The Patriots made tight ends cool again. Prior to last year, a tight end was just something that gets you noticed on a Saturday night, but only if you happen to be standing beside, say, Tony Gonzalez.
Now since the Patriots did super awesome feats of strength with their tight ends last year, everyone else wants to grow a pair too. Often imitated but never duplicated until maybe this season, Rob Gronkowski and Aaron Hernandez quickly became unique options at the position for Tom Brady.
Of the two, Gronk often handled the deeper duties last year and functioned as a mutant wide receiver in a tight end’s body, while Hernandez took on a more traditional role with the intermediate routes as he provided an outlet up the middle. Or at least it was traditional until later in the year when Hernandez started taking handoffs. That was just weird, but it worked because Belichick said so.
Now we’ll be seeing more experimentation and further mocking of traditional tight end values. After locking up Gronkowski to an eight-year deal worth $55.2 million earlier this offseason, the Patriots signed Hernandez to a five-year contract extension Monday morning, according to Mike Reiss of ESPN Boston. With Gronk under contract until 2019 and Hernandez signed thru the 2018 season between this extension and the year left on his current contract, the Patriots’ tight end tandem isn’t going anywhere.
For Patriots fans, this Monday instantly became less crappy, as long as you didn’t have an assortment of eggs and spinach hurled in your direction while walking to work. And for fantasy owners of Hernandez, and also Gronk and Brady in any format — but especially dynasty and keeper leagues — this already feels like a Friday. In fact, I give you permission to leave work, and go sign up for the navy. Don’t ask why, just do it.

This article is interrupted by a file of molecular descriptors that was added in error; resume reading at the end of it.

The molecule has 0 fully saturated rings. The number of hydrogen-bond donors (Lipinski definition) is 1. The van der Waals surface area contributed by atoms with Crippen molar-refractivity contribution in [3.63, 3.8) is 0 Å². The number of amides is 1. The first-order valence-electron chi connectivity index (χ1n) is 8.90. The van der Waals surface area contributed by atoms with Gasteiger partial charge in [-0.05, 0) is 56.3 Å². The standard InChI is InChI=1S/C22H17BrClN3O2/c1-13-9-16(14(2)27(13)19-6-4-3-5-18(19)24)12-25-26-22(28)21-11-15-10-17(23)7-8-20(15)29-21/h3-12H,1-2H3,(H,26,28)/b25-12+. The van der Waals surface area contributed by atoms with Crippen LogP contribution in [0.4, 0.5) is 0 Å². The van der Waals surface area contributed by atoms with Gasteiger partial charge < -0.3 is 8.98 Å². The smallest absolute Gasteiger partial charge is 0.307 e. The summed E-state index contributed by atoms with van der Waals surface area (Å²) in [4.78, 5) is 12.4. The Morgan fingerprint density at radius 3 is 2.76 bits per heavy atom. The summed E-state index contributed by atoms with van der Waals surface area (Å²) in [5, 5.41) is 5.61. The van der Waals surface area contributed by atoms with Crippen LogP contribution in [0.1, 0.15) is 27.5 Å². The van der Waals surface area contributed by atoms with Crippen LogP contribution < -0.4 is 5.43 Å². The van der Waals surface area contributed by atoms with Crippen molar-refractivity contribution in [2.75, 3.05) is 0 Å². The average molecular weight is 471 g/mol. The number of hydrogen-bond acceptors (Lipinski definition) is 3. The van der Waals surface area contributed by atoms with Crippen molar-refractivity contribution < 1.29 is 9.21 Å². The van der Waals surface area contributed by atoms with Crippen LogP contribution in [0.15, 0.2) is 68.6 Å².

Quick fun fact: Hernandez and Gronk are the same age as Coby Fleener and Dwayne Allen, the Colts’ two rookie tight ends. And they’re, you know, rookies.
With that youth and unique skill at the position, the Patriots have now secured the pieces to help Brady’s career last as long as possible by relieving the pressure on him as he fades beyond the wrong side of 35. By the time Hernandez’s contract expires, Gronk’s deal will be one year away from maxing out too, and Brady — who turned 35 earlier this month — will be 40 by then, assuming he’s still hanging on to those twilight years after his current contract expires at the end of the 2014 season.
So for as long as he’s around, Brady will have steady, reliable options, and two of the best players at their position on his team, which will ideally maximize his production relative to his age. It’ll also keep Gronk and Hernandez as outlets for one of the league’s best arms, even if Brady slows a bit.
Hernandez had 905 receiving yards last year at a 65 per game pace, and he added seven touchdowns along with 45 rushing yards. That all added up to a nice and tidy 135 fantasy points, which was behind only Gronk and Jimmy Graham at his position. I think it’s almost easy to overlook those numbers — and particularly the rushing yards — because of the sheer absurdity of Gronkowski’s record-breaking production, and therefore his ability to overshadow his teammate who was the “secondary” option at tight end for the Patriots, a title that’s very deserving of those pompous air quotes.
But consider that even with those air quotes, and even with Wes Welker leading the league in receptions and drawing plenty of looks up the middle, Hernandez still had more fantasy points than all but two players at his position.
Yeah, I’d say you probably want to hang onto this Hernandez kid in keeper and dynasty leagues. He might have a bit of a future.